Politicians Politicizing the Political

There’s something that puzzles me about some of the reactions and reactions-to-reactions that have followed the assassination of Benazir Bhutto. There seem to be these unspoken rules that it’s unseemly for presidential candidates to use this crisis to draw contrasts with each other and that the American media shouldn’t make this story “all about us” by linking it with domestic politics. The notion that discussing politics in the wake of Bhutto’s death is out of bounds is ridiculous. She was murdered by her political opponents, so unless you knew her personally (thanks for the reminders Sen. Clinton), any discussion of the assassination is inherently political.

When you’re president, you don’t get to pick and choose which crises you get to get to respond to (unless you’re George W. Bush), so at the very least, the candidates for the presidency better have something to say about Bhutto’s death. Considering that we’re only looking at 6-8 viable candidates for the next leader of our country, if any of these candidates have a reaction that highlights their differences, then it’s all the better for those of us who are trying to decide who to vote for. I’m not saying this to attack or defend any specific comments. If anything, some of the more crass reactions are as illuminating as the more substantive discussions of foreign policy. If a candidate’s reaction to this news is a tactless and substance-free attack on their opponent, then it’s good to know that about a candidate before stepping into the ballot box.

There are many reasons to bash traditional media outlets, but examining the effect that Bhutto’s assassination might have on the presidential race isn’t one of them. When the American media is reporting to the American public how the most important story in the world will effect the choice of who will be our next leader (a process that begins in less than a week), this doesn’t cheapen or trivialize the death of Bhutto, it adds context and highlights the importance of the issue. Most Americans probably didn’t know or care about Pakistani politics a week ago, but it’s an important lesson to the America people that this slain promoter of democracy was running against a military coup leader who’s considered a key ally to the United States.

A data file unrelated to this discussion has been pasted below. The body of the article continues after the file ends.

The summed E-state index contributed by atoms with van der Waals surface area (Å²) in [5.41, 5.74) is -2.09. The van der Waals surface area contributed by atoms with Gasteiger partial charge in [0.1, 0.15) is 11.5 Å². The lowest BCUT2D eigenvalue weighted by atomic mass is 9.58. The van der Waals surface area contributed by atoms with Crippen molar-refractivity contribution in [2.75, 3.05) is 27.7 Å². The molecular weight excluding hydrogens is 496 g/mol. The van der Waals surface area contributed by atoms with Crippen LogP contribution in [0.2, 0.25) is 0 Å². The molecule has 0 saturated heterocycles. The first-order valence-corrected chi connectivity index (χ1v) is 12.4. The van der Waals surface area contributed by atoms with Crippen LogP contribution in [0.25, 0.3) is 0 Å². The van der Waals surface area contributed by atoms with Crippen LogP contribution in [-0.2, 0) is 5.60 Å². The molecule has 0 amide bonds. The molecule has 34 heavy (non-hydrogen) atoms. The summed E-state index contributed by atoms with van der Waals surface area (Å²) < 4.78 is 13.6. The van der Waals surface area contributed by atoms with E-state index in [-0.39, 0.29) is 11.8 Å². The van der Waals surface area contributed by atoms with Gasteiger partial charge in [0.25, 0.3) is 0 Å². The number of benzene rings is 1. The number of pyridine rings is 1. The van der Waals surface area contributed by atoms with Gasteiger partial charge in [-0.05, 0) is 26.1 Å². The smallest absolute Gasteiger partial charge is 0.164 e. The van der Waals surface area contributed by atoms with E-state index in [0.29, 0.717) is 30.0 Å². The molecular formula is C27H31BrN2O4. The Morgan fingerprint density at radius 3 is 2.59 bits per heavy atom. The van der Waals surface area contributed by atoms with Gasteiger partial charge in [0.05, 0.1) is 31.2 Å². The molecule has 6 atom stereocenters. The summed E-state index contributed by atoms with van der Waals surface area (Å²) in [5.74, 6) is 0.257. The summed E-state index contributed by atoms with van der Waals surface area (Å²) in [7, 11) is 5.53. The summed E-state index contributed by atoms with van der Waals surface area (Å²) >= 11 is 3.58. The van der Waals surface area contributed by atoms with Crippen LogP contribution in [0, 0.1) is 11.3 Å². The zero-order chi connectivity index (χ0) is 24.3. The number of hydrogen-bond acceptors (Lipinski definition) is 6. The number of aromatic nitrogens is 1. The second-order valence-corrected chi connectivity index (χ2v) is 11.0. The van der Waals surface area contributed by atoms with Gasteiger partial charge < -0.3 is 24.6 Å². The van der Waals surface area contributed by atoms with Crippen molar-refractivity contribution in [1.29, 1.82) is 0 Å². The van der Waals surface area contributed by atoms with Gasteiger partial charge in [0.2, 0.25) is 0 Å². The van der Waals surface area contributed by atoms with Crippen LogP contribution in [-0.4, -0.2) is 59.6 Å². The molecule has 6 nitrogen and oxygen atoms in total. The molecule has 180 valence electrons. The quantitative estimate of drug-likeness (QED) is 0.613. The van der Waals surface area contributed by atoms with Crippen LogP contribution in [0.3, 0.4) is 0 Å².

Bhutto’s death will have a profound effect on international politics. There are key differences between the foreign policy positions of our current leader and those of the men and woman who are trying to replace him. Considering that presidential contests are largely decided on trivial differences, using an international crisis to highlight something more substantive than an expensive haircut or where a particular candidate went to elementary school is a good thing.